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What Michael Jordan and Bubba Wallace could do for NASCAR

Daniel Roberts
·Editor-at-Large
·4 mins read

Michael Jordan is a longtime NASCAR fan and close friend of driver Denny Hamlin, and now the two are forming a single-car NASCAR Cup Series team together, they announced on Monday night.

The team will have one driver: Bubba Wallace, who has been the rising star of the sport since June, when he successfully pushed NASCAR to ban Confederate flags at all its events. Since then, Wallace has racked up a slew of sponsorships from Square Cash App, Beats By Dre, DoorDash, Kingsford, and Columbia Sportswear.

Wallace has already brought new fans to NASCAR, and Jordan has the same goal.

In his press statement, Jordan said, “I’ve been a NASCAR fan my whole life... Historically, NASCAR has struggled with diversity and there have been few Black owners. The timing seemed perfect as NASCAR is evolving and embracing social change more and more. In addition to the recent commitment and donations I have made to combat systemic racism, I see this as a chance to educate a new audience and open more opportunities for black people in racing.”

Indeed, NASCAR has long had an image of being conservative, Southern, and white. The sport is desperate to attract younger, more diverse fans.

Wallace, currently the only Black driver in the Cup Series, and Jordan, who will be one of only two Black owners in the Cup Series, are the duo that could make it happen.

DOVER, DELAWARE - AUGUST 23: Bubba Wallace, driver of the #43 Columbia Chevrolet, waits on the grid prior to the NASCAR Cup Series Drydene 311 at Dover International Speedway on August 23, 2020 in Dover, Delaware. (Photo by Jared C. Tilton/Getty Images)
DOVER, DELAWARE - AUGUST 23: Bubba Wallace, driver of the #43 Columbia Chevrolet, waits on the grid prior to the NASCAR Cup Series Drydene 311 at Dover International Speedway on August 23, 2020 in Dover, Delaware. (Photo by Jared C. Tilton/Getty Images)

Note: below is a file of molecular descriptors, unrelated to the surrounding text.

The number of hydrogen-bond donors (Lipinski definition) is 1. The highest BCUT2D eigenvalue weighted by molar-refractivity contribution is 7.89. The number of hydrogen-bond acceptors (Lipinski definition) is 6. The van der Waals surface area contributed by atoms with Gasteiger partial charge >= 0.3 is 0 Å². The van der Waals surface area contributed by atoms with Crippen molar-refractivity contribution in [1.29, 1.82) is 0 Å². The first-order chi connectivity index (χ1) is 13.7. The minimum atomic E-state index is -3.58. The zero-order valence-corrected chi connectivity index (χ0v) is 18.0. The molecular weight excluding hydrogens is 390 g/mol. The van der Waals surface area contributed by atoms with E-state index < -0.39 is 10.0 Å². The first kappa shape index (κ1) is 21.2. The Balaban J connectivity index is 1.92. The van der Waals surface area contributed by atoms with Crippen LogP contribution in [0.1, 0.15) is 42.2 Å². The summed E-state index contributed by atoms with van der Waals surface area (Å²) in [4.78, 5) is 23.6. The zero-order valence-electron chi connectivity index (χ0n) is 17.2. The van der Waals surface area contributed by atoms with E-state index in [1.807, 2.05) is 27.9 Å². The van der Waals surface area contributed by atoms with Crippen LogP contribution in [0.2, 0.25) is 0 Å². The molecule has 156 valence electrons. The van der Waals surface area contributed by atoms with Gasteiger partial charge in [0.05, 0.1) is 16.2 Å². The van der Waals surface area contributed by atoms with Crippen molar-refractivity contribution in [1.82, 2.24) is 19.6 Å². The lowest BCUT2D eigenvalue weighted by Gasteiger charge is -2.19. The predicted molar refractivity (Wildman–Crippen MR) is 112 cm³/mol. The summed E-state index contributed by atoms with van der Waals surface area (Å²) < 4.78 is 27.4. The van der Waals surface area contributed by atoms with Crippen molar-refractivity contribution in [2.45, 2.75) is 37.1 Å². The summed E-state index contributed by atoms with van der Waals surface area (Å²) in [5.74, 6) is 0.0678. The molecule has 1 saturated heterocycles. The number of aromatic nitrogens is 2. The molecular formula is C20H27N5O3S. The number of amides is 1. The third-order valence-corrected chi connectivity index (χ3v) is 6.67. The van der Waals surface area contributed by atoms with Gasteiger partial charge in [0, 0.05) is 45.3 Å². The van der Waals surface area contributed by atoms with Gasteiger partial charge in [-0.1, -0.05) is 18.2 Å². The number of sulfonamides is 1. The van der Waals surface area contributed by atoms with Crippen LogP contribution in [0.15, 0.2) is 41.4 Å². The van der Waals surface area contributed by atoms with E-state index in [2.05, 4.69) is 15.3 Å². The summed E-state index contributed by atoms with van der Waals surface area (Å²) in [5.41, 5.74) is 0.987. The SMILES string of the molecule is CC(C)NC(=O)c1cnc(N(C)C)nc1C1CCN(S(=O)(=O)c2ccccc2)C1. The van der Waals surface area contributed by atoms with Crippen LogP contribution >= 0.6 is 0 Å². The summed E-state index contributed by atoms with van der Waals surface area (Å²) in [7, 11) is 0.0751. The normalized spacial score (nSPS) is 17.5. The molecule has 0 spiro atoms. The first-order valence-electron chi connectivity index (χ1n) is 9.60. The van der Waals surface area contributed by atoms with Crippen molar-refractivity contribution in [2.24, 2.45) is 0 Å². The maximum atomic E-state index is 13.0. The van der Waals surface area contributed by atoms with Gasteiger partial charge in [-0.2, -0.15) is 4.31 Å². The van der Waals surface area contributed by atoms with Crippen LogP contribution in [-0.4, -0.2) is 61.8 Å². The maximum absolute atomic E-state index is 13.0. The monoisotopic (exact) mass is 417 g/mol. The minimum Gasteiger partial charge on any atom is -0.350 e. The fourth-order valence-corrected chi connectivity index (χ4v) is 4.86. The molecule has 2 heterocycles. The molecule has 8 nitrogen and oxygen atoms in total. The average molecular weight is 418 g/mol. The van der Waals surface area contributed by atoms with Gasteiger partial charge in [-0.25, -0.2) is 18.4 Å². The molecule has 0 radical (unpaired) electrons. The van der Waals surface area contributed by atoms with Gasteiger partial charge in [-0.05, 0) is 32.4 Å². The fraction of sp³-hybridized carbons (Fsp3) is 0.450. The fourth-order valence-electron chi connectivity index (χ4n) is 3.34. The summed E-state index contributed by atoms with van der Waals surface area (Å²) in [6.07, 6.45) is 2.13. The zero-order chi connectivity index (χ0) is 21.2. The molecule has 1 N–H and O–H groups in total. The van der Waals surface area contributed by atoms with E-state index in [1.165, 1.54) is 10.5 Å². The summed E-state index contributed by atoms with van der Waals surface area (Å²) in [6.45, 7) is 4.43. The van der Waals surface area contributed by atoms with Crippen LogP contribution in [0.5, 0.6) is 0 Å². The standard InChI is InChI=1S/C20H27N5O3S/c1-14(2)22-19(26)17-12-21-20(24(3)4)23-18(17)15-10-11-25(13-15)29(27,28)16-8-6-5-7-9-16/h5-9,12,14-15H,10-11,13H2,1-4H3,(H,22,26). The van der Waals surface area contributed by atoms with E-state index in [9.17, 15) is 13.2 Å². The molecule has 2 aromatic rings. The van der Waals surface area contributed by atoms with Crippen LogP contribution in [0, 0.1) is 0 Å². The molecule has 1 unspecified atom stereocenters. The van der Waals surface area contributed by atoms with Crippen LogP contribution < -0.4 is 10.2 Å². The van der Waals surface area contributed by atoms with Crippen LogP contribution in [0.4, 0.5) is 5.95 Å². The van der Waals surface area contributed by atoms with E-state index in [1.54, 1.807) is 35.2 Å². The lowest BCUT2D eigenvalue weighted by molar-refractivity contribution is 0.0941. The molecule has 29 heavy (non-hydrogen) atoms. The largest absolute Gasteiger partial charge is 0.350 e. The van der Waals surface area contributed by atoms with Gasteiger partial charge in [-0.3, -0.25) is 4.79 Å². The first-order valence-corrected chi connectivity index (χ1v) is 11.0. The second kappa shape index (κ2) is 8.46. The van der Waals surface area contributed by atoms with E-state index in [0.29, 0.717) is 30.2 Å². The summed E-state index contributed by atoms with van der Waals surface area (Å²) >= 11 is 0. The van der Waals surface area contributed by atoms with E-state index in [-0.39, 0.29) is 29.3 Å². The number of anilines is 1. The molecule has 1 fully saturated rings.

NASCAR ratings were mostly up at the start of its pandemic return (despite what President Trump tweeted in July), but that was likely due to the dearth of other live sports at that time; ratings for some of this summer’s races have been the lowest NASCAR has seen since 2001.

The sport needs reenergizing.

Wallace has proven adept at attracting sponsors. He has not had as much success on the track in his career, though he has arguably been hampered by racing for a lower-tier team. (Wallace announced earlier this month that he will leave Richard Petty Motorsports at the end of the year; now we know why.) This season has been his best ever, with five top-10 finishes, including finishing 5th at Daytona on Aug. 29.

As Denny Hamlin said in his social media post on Monday, “Bubba has shown tremendous improvement since joining the Cup Series, and we believe he's ready to take his career to a higher level. He deserves the opportunity to compete for race wins, and our team will make sure he has the resources to do just that.” (Hamlin will continue to drive for Joe Gibbs Racing.)

Former basketball superstar Michael Jordan speaks during a press conference ahead of NBA basketball game between Charlotte Hornets and Milwaukee Bucks in Paris, Friday, Jan. 24, 2020. (AP Photo/Thibault Camus))
Former basketball superstar Michael Jordan speaks during a press conference ahead of NBA basketball game between Charlotte Hornets and Milwaukee Bucks in Paris, Friday, Jan. 24, 2020. (AP Photo/Thibault Camus))

Jordan, the majority owner and chairman of the Charlotte Hornets, brings additional star power from a different (and bigger) pro sport. Jordan has not yet had clear success running the Hornets, but look no further than Nike’s Jordan Brand sneaker sales or ESPN’s pandemic ratings for “The Last Dance” for proof of his continued impact.

In 2020, Jordan has proven his commitment to diversity in sports. Jordan Brand will donate $140 million over the next 10 years to organizations promoting racial equality and social justice. Earlier this month, when Jordan joined DraftKings as a strategic advisor to the board, it was no accident that DraftKings mentioned “inclusion, equity and belonging” on its list of areas Jordan will advise the board on: “company strategy, product development, inclusion, equity and belonging, marketing activities and other key initiatives.” (DraftKings is already the official daily fantasy sports partner of NASCAR.)

Jordan put the mission of his NASCAR team in simple, stark terms: “I see this as a chance to educate a new audience and open more opportunities for Black people in racing.” If Jordan, Wallace, and Hamlin succeed, it will be good for NASCAR’s business.

Daniel Roberts is an editor-at-large at Yahoo Finance and closely covers sports business. Follow him on Twitter at @readDanwrite.

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